There’s a real chance of a new independence referendum in Scotland soon.
Scotland's First Minister Nicola Sturgeon committed to seek approval for a second referendum, causing another headache for Britain who already prepare for a future outside the European Union.
Sturgeon, the leader of the Scottish National Party, has argued that her nation is being pulled out of the EU against its will. In June last year, 62% of Scots voted against leaving the EU.
The announcement came just hours before the U.K. parliament gave the British government the green light to start the formal process of leaving the EU.
Scotland voted against independence in 2014, but Sturgeon said that circumstances have now changed. Prime Minister Theresa May, for example, has made clear that Britain will be leaving the EU's single market as a result of Brexit.
May's government did not welcome Sturgeon's call for a second independence referendum, saying in a statement that it would be "divisive and cause huge economic uncertainty at the worst possible time."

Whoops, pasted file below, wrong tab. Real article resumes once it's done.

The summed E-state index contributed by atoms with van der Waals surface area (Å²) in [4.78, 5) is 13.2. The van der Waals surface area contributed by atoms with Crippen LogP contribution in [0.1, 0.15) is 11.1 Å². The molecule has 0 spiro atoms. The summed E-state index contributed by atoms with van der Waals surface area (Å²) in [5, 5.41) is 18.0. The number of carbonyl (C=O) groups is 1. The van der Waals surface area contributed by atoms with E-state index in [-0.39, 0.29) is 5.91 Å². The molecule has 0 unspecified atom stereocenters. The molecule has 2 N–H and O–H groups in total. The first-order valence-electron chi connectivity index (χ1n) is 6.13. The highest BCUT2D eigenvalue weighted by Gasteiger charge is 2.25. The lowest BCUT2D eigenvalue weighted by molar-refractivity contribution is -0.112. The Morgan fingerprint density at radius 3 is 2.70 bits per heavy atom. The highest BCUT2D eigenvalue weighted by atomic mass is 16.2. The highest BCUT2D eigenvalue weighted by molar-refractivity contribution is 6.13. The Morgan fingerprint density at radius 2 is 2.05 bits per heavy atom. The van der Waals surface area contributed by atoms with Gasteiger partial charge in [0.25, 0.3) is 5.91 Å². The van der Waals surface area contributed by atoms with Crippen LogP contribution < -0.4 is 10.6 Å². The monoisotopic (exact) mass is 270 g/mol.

It would certainly result in economic uncertainty: Scotland would have to figure out everything from which currency to use, to how to manage trade with the rest of the U.K., and what to do with its share of the national debt.
An independent Scotland would have to decide which currency to use. Those campaigning for independence in 2014 suggested it should continue to use the pound in a currency union with England. But U.K. lawmakers said they were not ready to share.
Another potential option would be Scotland to join the euro. That's easier said than done: Scotland would most likely have to apply to join the EU as a new state.
It's also unclear what would happen to Scotland's finance industry if it decided to depart from the U.K. Edinburgh is the U.K.'s second largest financial center after London and home to a cluster of asset management companies. The Royal Bank of Scotland is headquartered there.
Many of the biggest banks threatened to leave the country if Scotland voted for independence back in 2014, but the tide has shifted since then. If independent Scotland somehow managed to stay in the EU, it could become an attractive alternative to London for banks seeking to safeguard their European operations after Brexit.